“Do we have someone we could go to for less money? Yes, we do,” said Norville. “We do not want to leave the City of Gillespie for dispatch but if we have to, we will.”
Ross told the council the Ambulance Service is not as flush with cash as previous discussions among city council members seemed to indicate. There is a “nest egg” on which the Ambulance Service earns a modest amount of interest. The annual budget for the not-for-profit organization, however, is virtually break even.
In 2020, Ross said, the Ambulance Service responded to 2,450 calls for which it billed $1.9 million. About $691,000 was “written off” because of Medicare and Medicaid limits, and a small percentage was written off as uncollectible. The organization’s gross for the year was $1.1 million, with expenses totaling $952,000. Ross said the organization’s net for the year was $209,000.
“Next week, we have to take delivery on a new ambulance that cost $242,000,” he said. “Our margin is razor-thin.”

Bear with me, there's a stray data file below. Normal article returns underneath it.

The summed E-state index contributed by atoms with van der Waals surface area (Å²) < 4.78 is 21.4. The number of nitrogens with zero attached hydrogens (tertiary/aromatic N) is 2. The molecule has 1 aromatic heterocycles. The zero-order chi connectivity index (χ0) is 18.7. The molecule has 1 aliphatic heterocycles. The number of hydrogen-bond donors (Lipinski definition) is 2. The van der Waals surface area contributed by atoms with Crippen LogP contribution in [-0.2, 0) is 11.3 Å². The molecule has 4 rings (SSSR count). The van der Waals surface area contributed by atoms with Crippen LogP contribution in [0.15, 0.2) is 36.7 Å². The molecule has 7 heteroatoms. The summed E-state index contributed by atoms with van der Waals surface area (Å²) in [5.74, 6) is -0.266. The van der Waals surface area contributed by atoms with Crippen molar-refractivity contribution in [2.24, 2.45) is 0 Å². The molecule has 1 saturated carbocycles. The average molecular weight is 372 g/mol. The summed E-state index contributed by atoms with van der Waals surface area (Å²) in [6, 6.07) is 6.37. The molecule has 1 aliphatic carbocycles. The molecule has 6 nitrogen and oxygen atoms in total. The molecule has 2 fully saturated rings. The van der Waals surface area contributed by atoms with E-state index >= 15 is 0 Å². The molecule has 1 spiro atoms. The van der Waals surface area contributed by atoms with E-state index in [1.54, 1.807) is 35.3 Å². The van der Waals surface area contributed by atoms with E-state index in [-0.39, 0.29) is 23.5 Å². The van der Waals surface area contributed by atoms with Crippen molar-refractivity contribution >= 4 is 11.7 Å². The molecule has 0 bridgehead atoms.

Ross cited some of the Ambulance Service’s recent success stories. A heart attack victim, he reported, was picked up by an ambulance crew, which was able to take an EKG en route to the hospital, which enabled doctors to evaluate the patient before his arrival. Upon arrival, he was taken directly to the heart catheterization lab.
“It was 48 minutes from the time we picked him up to the time he was in the cath lab,” Ross said. He said the service also transported nine people who were “clinical,” meaning they had no pulse or respiration. “Those nine people were ‘dead’ and walked out of the hospital because of the people we have. That doesn’t happen by accident. It’s because of our investment in people. We are more than lights, sirens and driving fast. We are an essential service in the community.”
Both Norville and Ross contended the city would be paying its dispatchers regardless of whether or not the Police Department was dispatching non-emergency ambulance calls. But Ald. Wendy Rolando indicated the city has had to hire additional dispatchers to handle the volume of calls. Ald. Rauzi pointed out the Ambulance Service could not hire its own dispatchers for less money than the city wanted to charge. She said figures provided by Ross earlier in the negotiating process indicated up to 600 hours a year that Gillespie dispatchers spend on ambulance calls.